What happens to RRSPs in bankruptcy?
Your client just told you they declared bankruptcy. What will happen to their registered investment accounts?
The protection provided under Canadian law for registered investment products varies by type of account and insolvency proceeding. Here, we’ll focus primarily on Ontario.
RRSPs and personal bankruptcy
All provinces protect pensions well. For example, the Insurance Act of Ontario states that if the RRSP has a life insurance component, it is exempt from seizure if the beneficiary is your client’s grandparent, parent, spouse, child or grandchild. This includes plans made up of segregated funds.
Prior to 2009, if the beneficiary was the debtor’s estate, these funds would have been at risk. But that year, the federal government changed insolvency laws to provide further protection for RRSPs. Funds that have been on deposit for longer than 12 months are now protected. However, funds that aren’t otherwise protected by the Insurance Act can be seized if they were deposited in the 12 months immediately before your client declared bankruptcy.
If your client has made contributions to an RRSP in the previous 12 months that are now at risk of seizure, he must either:
- request that his bankruptcy trustee arrange for these contributions to be withdrawn. The trustee will be responsible for paying any taxes owing as a result of that withdrawal prior to distribution to creditors; or
- pay the trustee the equivalent of the expected realizations (net of taxes) and leave their RRSP intact. Your client could pay this amount in installments over the term of their bankruptcy.
Unlike RRSPs, other registered accounts (such as RDSPs, RESPs and TFSAs) are not protected from seizure under Canada’s Bankruptcy and Insolvency Act. Any protection they may be entitled to are set out in each of the province’s Executions Acts. In most cases, a trustee is able to claim these assets for creditors (including Ontario). However, Alberta has recently made RESPs creditor-protected.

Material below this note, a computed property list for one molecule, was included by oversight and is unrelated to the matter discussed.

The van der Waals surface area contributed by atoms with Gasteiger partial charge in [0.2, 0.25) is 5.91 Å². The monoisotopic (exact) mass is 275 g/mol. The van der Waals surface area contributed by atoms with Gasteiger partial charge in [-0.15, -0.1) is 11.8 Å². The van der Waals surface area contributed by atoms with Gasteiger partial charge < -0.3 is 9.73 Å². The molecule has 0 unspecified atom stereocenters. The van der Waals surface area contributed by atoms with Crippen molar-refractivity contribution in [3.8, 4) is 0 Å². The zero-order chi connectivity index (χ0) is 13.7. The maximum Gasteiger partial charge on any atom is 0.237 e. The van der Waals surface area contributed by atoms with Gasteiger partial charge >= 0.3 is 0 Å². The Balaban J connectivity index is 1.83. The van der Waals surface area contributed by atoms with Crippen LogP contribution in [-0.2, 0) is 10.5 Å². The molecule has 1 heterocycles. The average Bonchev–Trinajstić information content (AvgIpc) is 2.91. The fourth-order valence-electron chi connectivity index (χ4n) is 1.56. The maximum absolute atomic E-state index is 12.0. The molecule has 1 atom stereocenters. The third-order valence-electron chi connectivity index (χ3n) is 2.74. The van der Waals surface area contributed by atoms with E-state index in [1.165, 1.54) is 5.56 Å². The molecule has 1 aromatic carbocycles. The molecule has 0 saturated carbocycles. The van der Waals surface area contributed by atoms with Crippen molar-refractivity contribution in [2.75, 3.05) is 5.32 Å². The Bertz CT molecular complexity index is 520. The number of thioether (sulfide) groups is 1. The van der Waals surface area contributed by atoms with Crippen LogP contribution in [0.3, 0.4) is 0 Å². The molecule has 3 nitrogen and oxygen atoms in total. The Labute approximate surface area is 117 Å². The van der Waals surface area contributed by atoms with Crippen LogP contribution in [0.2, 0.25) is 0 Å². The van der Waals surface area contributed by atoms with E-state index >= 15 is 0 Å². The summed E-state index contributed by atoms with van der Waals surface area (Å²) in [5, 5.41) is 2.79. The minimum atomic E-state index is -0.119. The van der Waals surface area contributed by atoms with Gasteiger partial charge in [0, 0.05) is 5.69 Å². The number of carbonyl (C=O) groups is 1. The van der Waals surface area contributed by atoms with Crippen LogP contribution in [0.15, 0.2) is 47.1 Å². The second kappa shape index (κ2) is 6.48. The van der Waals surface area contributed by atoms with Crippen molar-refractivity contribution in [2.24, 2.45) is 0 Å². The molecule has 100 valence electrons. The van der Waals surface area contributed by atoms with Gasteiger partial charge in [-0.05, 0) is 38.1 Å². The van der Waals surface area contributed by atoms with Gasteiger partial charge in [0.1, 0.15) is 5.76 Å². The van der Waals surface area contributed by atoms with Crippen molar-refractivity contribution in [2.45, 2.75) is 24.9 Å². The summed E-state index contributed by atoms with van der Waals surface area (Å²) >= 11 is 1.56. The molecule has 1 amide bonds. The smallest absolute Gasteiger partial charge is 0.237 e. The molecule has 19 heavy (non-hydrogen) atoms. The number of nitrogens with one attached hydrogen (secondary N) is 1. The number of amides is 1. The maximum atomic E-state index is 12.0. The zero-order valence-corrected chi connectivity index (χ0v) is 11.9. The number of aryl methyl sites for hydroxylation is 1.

Recently, the federal government began its five-year review of the Bankruptcy and Insolvency Act. As part of that review, my firm submitted a request to Industry Canada for RESPs, RDSPs and other forms of registered investment products to be given the same level of protection as RRSPs. We’re hopeful they’ll
correct this inequality.
Consumer proposals are different
A consumer proposal allows your client to negotiate a debt settlement agreement with their creditors, the main benefit being your client can keep their assets.
If your client files a consumer proposal, all assets remain in their possession, including TFSAs, RDSPs, RESPs and RRSP contributions from the previous 12 months.
What if your client has not yet declared bankruptcy, but is in financial trouble?
There are two kinds of debt: secured and unsecured. Secured debts have some form of collateral pledged as surety for the debt. If your client defaults, the lender has the right to sell the collateral. Fortunately, RRSPs can’t be used as collateral.
Any debt that’s not supported by collateral is unsecured. In a default, unsecured creditors have the right of set-off and recourse through the courts. The right of set-off allows a lender to take funds from one account to pay down a debt in another account. But it doesn’t apply to registered investment products. So if your client owes the bank for a loan, the bank cannot seize your client’s RRSP for repayment.
Recourse through the courts means the lender has the right to sue your client in order to recover the debt. If the lender’s lawsuit is successful, the court will issue a judgment, usually followed by a Writ of Execution or a Writ of Seizure. These writs allow a creditor to seize bank accounts, garnishee wages, and register a claim with the sheriff or bailiff. The writs don’t allow the creditor to seize RRSPs, but they may allow the seizure of other registered accounts such as RESPs and RDSPs.
Should your client find them self in financial distress due to unsecured debts, your client shouldn’t assume their best solution is to liquidate RRSPs and other investments that may be protected under the law. At the same time, your client may want to take action to protect any assets that their creditors can seize. Depending on your client’s situation, debt restructuring through a consumer proposal or perhaps an assignment in bankruptcy (i.e. using a trustee) may make more sense.
Ted Michalos is founder and trustee of Hoyes, Michalos & Associates.
Originally published on Advisor.caSource: www.advisor.ca